This is a sponsored post with Mathletics.
My daughter got her report from school back last week. She is doing fine, and we are proud. However, it struck me that I don’t focus on Maths in her school life as much as I do reading. I am sure that this is a result of me being a librarian…books are a love, numbers are not.
I realised we needed to strike a balance, so we went hunting…hunting to find some cool maths for kids, so that we would be able to encourage a love of maths through stuff we did everyday with both of our children….
In the kitchen
Culinary skills may not be your forte, but that doesn’t mean that you can’t get maths creative in the kitchen. Get measuring with your kids when they are baking, using this as a great opportunity to learn all about measurements, from ml, grams, to ounces! Get them to use the scales and get really hands on and messy too – go on, relinquish that control, its worth it in the end! KC Adventures has some lovely ideas for using food to learn all about shapes too…get that ruler out and measure the circumference of your Pizza before you actually eat it!
Playing with money
Both of my children get pocket money, and we have discussed on the blog before how important pocket money is for children. Once you give a child money, there are lots of opportunities for teaching them a wee bit of maths:
- Recognising coins
- Counting in tens, and other skip counting
- Working out what change you might get if you spend £2.00 on a Lego figure and you hand over £5.00, etc.
- Number recognition, as little eyes try and see if they can afford to buy said Lego figure
- Adding up your coins to pay the cashier, which in turn encourages a little bit of independence too.
Buggy and Buddy has taken the topic even further and come up with some excellent games to play with coins to encourage learning as well.
There are many toys that are specifically designed to help with maths, but do try and get creative too. We have found great success in using playing cards to create number sentences, with lolly pop sticks to make the number signs from multiplication to addition. The beauty of playing cards is that they have numbers 1 to 9 already so are so simple to work with, and colourful to boot.
It shouldn’t stop there though, what about this wonderful idea from Teach Beside Me to use toys to create Venn Diagrams with your children. Both a simple and beautifully creative way to encourage understanding of one of the more challenging concepts in primary school maths. The children can decide what their sets are, and then see what overlap there is between the two. For example, you could work with two sets, one with cars and the other blue toys. Your overlap within the Venn diagram would then be blue cars.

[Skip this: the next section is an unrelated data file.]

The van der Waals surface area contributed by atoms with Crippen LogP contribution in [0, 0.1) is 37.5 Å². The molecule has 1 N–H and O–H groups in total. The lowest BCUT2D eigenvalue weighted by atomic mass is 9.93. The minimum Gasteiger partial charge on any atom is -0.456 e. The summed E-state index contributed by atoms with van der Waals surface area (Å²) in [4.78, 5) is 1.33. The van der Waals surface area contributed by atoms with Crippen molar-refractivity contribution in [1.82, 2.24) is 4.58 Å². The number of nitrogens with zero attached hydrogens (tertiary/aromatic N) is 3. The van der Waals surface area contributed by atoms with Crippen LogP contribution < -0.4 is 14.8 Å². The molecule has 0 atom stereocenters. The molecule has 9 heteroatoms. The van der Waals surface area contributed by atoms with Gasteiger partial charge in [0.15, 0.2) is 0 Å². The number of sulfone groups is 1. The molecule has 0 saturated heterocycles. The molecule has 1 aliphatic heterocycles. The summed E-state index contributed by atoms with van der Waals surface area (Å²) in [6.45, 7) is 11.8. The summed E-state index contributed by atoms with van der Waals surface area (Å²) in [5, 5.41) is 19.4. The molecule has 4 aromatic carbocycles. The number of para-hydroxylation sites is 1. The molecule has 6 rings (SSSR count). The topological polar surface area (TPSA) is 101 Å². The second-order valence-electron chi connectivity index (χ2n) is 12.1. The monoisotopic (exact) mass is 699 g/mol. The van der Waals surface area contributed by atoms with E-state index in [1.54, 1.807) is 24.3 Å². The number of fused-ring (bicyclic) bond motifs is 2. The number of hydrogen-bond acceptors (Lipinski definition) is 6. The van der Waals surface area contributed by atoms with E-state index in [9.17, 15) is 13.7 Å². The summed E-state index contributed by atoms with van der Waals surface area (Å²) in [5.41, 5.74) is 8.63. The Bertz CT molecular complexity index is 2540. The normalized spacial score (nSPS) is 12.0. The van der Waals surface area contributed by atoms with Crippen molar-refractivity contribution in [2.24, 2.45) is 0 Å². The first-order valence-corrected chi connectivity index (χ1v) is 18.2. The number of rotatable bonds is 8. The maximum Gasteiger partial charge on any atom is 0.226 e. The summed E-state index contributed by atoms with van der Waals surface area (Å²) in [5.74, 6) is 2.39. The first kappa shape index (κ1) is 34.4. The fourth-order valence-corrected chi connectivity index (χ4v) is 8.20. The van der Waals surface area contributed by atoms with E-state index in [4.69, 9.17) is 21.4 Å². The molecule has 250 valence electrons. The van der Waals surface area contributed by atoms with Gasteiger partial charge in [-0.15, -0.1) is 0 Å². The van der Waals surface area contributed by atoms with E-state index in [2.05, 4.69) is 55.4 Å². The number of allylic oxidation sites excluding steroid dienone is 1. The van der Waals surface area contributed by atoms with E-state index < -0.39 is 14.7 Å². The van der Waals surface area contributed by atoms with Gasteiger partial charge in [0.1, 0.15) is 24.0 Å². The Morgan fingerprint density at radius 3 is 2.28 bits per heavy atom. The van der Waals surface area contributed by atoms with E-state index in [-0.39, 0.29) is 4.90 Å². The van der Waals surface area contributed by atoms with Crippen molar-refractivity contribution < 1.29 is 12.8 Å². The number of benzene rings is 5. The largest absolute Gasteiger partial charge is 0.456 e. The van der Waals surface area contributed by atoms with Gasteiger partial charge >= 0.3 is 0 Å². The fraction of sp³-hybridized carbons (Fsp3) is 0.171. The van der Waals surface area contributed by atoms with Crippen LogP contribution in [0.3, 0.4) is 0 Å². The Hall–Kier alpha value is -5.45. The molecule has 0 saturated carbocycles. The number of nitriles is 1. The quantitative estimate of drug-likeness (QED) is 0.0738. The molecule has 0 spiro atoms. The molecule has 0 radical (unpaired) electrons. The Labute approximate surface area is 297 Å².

In the garden
Gardening is a perfect activity now that the weather is actually changing for the better in this wonderful country of ours. You can use measurements in the garden, as well as the kitchen, from working out the distance between your seeds, to counting them out, and dividing them into pots.
Fit Kids Clubhouse is a US site, but this post is brilliant for giving you some excellent ideas on how to turn gardening into a maths fest, from guessing the weight of your compost, to organising your seeds for your vegetable patch.
On the computer
My daughter knows her way around a mouse better than I do, and has been using a PC since she was about three when I discovered it was actually part of her day at nursery. It’s therefore no surprise that she loved the challenges that Mathletics has thrown at her over the last few days. From playing numbers on a virtual number line, to solving problems involving weirdos in lifts….there seems to be something for most little minds on here. The element of competition on the program motivates well too; with a display of top performing schools and students globally. I think that Stuntboy is going to like this bit the most….
Everything I have chatted about there, I have pinned to a lovely board on Pinterest too, so why not check it out, you can even follow it, as I find some other interesting ideas across t’interweb!
In particular, the wonderful Imagination Tree has a whole section on her site, dedicated to playful maths, so please to check it out.
If you would like to find out more about Mathletics too, then visit their site too – the software is designed to fit with the level your child is at, and offers incentives for them to take part, including being able to unlock new games as they progress.
Do you have any cool maths for kids ideas too? If you do, please do share them with me in the comments below. And if we like them, we might pin them too! ;-)